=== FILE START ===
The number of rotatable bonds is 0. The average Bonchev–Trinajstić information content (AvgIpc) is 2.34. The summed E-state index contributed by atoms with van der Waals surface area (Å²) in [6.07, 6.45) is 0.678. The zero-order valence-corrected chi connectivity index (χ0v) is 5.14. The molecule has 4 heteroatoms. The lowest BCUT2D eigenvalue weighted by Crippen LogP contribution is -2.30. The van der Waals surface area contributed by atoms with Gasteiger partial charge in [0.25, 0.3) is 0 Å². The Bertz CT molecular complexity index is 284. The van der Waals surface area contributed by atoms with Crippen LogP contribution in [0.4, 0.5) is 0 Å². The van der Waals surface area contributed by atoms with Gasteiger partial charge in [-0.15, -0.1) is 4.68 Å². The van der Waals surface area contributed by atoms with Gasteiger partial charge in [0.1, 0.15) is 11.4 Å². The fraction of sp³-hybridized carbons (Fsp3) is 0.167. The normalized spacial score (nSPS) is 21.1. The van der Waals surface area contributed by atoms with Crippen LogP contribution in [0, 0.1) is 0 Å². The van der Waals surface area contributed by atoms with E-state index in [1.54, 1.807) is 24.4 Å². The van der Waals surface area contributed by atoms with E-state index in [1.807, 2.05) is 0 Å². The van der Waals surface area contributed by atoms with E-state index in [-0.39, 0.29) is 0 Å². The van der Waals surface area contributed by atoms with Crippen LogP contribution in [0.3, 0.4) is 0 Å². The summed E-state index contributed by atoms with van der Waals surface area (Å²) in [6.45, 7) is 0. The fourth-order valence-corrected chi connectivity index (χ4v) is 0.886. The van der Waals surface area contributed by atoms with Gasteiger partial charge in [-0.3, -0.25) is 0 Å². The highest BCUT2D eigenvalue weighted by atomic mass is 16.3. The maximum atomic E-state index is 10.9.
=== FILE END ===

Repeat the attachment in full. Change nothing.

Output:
The number of rotatable bonds is 0. The average Bonchev–Trinajstić information content (AvgIpc) is 2.34. The summed E-state index contributed by atoms with van der Waals surface area (Å²) in [6.07, 6.45) is 0.678. The zero-order valence-corrected chi connectivity index (χ0v) is 5.14. The molecule has 4 heteroatoms. The lowest BCUT2D eigenvalue weighted by Crippen LogP contribution is -2.30. The van der Waals surface area contributed by atoms with Gasteiger partial charge in [0.25, 0.3) is 0 Å². The Bertz CT molecular complexity index is 284. The van der Waals surface area contributed by atoms with Crippen LogP contribution in [0.4, 0.5) is 0 Å². The van der Waals surface area contributed by atoms with Gasteiger partial charge in [-0.15, -0.1) is 4.68 Å². The van der Waals surface area contributed by atoms with Gasteiger partial charge in [0.1, 0.15) is 11.4 Å². The fraction of sp³-hybridized carbons (Fsp3) is 0.167. The normalized spacial score (nSPS) is 21.1. The van der Waals surface area contributed by atoms with Crippen LogP contribution in [0, 0.1) is 0 Å². The van der Waals surface area contributed by atoms with E-state index in [1.54, 1.807) is 24.4 Å². The van der Waals surface area contributed by atoms with E-state index in [1.807, 2.05) is 0 Å². The van der Waals surface area contributed by atoms with E-state index in [-0.39, 0.29) is 0 Å². The van der Waals surface area contributed by atoms with Crippen LogP contribution in [0.3, 0.4) is 0 Å². The summed E-state index contributed by atoms with van der Waals surface area (Å²) in [6.45, 7) is 0. The fourth-order valence-corrected chi connectivity index (χ4v) is 0.886. The van der Waals surface area contributed by atoms with Gasteiger partial charge in [-0.3, -0.25) is 0 Å². The highest BCUT2D eigenvalue weighted by atomic mass is 16.3. The maximum atomic E-state index is 10.9.